It’s hard to imagine how a book about the sudden wartime awakening of an industrial power could be fast-paced and readable. Yet Klein (The Power Makers), an experienced historian of the 20th-century American economy (he’s professor emeritus of history at the University of Rhode Island), pulls it off. His coverage of the organization of American institutional, economic, military, and governmental might for WWII is both sobering and inspiring—the former because of the obstacles to achieving wartime preparedness, the latter for the eventual success of the mobilization. All in all, the book is a comprehensive look at “the greatest industrial expansion in modern history.” Scarcely an industry, government agency, public official, or wartime effort escapes Klein’s attention, and he writes with uncommon verve and vividness—his intimate portraits of individuals are themselves worth the cost of this hefty tome. In many ways, the book is reminiscent of Arthur Schlesinger’s earlier, sweeping volumes on the early New Deal (e.g., The Vital Center)—uncommonly perceptive, enjoyably readable, and authoritative. The sole fault of Klein’s book is its lack of theme or unifying argument. That said, in both aspiration and execution, this fine history easily surpasses Arthur Herman’s Freedom’s Forge (2012) in its coverage of the same subject. (July)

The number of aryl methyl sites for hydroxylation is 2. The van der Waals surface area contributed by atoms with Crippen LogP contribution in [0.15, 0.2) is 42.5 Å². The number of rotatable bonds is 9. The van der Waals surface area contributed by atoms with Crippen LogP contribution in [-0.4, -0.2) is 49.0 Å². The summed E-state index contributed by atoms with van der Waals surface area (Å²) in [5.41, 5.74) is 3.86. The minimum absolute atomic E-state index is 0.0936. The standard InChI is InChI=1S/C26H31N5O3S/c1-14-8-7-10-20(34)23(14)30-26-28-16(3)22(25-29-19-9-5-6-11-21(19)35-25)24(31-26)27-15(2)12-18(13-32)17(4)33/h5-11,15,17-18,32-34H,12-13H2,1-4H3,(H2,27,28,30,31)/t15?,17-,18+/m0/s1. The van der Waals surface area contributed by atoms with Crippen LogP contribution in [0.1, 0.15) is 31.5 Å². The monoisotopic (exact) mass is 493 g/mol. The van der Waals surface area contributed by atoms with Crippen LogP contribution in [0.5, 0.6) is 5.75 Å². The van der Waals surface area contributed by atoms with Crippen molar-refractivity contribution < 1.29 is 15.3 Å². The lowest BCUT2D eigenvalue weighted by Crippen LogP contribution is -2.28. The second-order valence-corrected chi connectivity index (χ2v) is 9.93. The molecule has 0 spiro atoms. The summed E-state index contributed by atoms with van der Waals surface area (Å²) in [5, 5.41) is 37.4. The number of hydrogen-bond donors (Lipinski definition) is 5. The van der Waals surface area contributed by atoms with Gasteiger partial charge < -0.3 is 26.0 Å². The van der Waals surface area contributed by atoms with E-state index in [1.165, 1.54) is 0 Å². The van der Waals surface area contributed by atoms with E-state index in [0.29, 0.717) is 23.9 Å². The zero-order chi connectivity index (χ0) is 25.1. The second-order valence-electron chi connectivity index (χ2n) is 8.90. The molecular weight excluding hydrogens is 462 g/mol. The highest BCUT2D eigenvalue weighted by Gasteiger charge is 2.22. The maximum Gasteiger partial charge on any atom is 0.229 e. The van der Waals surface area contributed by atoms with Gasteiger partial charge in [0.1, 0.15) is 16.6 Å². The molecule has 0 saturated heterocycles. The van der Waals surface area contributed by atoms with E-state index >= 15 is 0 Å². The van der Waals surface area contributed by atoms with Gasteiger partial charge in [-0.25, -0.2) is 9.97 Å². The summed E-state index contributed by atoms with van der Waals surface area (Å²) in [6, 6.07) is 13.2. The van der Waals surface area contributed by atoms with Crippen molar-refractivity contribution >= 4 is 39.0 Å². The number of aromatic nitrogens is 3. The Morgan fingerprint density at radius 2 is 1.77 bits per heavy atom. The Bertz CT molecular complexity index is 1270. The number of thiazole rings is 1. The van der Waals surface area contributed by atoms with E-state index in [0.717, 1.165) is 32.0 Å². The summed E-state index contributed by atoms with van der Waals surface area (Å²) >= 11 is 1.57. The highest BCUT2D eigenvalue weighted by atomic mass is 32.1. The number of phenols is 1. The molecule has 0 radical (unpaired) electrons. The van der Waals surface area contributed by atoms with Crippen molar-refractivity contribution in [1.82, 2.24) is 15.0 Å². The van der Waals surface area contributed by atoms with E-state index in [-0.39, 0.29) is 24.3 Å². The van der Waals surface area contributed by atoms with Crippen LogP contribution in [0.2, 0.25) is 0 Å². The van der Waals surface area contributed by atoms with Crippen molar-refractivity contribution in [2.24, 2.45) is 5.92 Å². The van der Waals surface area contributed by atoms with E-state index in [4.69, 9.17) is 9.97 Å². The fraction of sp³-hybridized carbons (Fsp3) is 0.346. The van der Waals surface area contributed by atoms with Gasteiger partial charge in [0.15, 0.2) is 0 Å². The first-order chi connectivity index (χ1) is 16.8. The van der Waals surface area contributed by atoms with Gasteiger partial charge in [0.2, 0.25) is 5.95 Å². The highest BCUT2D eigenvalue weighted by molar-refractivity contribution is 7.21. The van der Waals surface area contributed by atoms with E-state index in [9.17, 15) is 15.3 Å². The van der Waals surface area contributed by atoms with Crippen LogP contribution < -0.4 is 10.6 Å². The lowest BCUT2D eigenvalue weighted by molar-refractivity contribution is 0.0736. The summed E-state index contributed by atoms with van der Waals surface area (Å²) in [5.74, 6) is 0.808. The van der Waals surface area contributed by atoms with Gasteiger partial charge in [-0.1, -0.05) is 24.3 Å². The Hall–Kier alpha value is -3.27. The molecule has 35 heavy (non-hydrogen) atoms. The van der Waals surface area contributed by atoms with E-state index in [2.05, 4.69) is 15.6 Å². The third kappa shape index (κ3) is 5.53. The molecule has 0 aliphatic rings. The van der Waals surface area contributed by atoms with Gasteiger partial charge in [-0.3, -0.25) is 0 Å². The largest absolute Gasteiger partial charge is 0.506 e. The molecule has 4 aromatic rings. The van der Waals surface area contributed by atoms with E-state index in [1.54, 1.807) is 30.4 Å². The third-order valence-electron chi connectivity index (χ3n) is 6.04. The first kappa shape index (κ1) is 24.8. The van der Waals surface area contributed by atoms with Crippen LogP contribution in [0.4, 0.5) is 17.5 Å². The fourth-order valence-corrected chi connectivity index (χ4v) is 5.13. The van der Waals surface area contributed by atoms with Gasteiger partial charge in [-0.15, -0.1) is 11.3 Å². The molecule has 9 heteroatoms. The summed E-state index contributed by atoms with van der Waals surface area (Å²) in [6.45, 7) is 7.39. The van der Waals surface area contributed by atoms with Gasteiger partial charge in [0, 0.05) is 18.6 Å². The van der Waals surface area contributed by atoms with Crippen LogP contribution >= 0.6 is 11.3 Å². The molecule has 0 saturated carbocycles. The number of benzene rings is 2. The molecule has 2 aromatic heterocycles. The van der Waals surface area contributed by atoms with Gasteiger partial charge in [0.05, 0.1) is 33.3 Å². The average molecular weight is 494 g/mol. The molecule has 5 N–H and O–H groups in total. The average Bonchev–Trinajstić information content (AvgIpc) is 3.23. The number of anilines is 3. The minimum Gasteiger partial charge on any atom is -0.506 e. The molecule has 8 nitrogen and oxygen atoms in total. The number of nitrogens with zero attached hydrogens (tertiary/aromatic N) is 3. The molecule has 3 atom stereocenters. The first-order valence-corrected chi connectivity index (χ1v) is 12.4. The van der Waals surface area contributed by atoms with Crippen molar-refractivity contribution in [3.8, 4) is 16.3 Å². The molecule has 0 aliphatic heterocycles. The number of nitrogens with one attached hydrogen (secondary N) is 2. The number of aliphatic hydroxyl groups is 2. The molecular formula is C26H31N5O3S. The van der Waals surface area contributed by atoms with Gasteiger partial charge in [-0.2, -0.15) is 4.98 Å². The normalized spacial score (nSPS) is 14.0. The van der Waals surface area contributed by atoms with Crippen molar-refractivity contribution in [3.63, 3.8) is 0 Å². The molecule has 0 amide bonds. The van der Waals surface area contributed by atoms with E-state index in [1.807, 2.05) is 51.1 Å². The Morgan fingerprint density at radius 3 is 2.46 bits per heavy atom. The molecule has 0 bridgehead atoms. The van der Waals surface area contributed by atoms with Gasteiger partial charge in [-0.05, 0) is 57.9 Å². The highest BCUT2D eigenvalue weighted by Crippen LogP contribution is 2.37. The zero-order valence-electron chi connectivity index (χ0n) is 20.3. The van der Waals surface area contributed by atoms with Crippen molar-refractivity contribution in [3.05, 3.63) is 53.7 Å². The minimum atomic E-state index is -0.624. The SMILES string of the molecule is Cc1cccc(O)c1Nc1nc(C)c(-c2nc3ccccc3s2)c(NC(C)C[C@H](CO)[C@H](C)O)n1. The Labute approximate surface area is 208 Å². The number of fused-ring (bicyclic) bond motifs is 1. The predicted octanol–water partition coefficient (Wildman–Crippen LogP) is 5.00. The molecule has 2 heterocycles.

Reviewed on: 05/06/2013 Release date: 07/16/2013 Genre: Nonfiction
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